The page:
I have gotten a request a few times over the past few weeks for best practices when cleaning up downloaded content, so I thought that it was worth a blogpost, as I did a search and couldn’t find a succinct set of instructions anywhere online.
Before I get into the instructions, I want to talk about content in general. There’s a hierarchy of where you should go to get content, which is the order listed below.
- Your company’s library. This content has been specially created for your workflows and projects and has been vetted and curated.
- The Autodesk out-of-the-box (OOTB) content. This has been specially created and typically won’t be too heavy for your use. You many need to adjust things to meet your needs, and you should rename them after insertion into your project so that the families sort with your custom ones and are easy to fine.
- Ask someone to make it for you, i.e. the BIM Manager or Revit consultant.
- A reputable online place, like bimobjects.com or a manufacturer’s website. Use steps below to prep them.
- VERY LAST RESORT – an online forum where people can upload anything that they create. I won’t name any here, but I’m sure that you all can think of some. Even more critical to clean them up.
NEVER JUST DOWNLOAD SOMETHING AND PUT IT DIRECTLY IN YOUR PROJECT
Remember, this is the internet after all and just like anything we find on the internet, we need to evaluate it and review it’s quality before just using it.
Download the file to your computer. If it’s a few files, you many need to unzip. Here’s the family I’m going to use for this exercise.
Review the file size of the downloaded families. If it’s larger than 500 KB, that’s cause for pause.
Open the family.
- Often manufacturer’s make content in older versions to cover the biggest range of users so it will want to upgrade. That’s usually fine but occasionally it will have issues, especially if it’s a really complex family, so evaluate it carefully.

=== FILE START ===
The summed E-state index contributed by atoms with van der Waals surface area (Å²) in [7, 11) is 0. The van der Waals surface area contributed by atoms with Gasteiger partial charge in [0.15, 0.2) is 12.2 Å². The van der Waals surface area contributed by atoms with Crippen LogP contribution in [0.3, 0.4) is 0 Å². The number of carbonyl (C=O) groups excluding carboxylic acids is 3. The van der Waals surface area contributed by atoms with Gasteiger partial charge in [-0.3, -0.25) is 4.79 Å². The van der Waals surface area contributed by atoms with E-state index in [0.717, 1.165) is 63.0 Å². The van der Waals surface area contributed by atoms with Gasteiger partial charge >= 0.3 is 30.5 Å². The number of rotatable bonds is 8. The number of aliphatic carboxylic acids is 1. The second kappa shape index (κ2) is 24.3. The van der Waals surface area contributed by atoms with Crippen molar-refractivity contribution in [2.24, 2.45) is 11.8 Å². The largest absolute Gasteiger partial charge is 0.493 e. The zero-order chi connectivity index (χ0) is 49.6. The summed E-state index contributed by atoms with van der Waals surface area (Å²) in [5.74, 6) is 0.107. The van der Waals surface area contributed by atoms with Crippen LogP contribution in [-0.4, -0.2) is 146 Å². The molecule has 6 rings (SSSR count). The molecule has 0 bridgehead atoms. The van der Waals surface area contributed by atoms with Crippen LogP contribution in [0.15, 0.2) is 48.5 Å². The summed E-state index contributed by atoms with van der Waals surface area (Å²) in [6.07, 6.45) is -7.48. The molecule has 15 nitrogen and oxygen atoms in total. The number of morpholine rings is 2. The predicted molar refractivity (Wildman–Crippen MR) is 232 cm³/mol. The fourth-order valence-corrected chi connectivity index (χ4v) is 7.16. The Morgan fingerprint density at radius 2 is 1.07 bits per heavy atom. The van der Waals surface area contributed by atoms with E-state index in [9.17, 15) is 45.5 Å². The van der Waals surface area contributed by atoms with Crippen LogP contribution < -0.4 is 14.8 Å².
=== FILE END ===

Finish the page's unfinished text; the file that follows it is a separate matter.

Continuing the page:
Check the language and make sure it’s in English. The best way is to check that the parameter names and the categories in the project browser are in English.
- If the family is not in English, it’s better to not use it. If you really need to, you will have to be extra vigilant about cleaning it up and renaming things that are not in English. Alternatively, you can copy/paste the geometry into a new family, but you still need to check the naming of the elements and you should clean them up before doing this.
Check the units to make sure it’s in Imperial. If it’s not, then when you bring it into your project, everything will convert to Imperial and be in 1/256th of an inch.
Clean up the file – see the next section.
Open up the Family Types Dialog box.
Change any material parameter values to <By Category> – you have to type it in exactly that way otherwise Revit will get mad and tell you that there is no such material.
- I don’t recommend deleting the parameters, just the pre-assigned material values. This way, once you bring the family into your project, you can assign elements materials if you need/want to.
Review any dimensional or visibility parameters. You can check to see what they do, in case you want to keep them.
- Exit out of Family types and turn on the Preview Visibility at the bottom of the 3D view. This is a temporary view state that will add an orange border around your view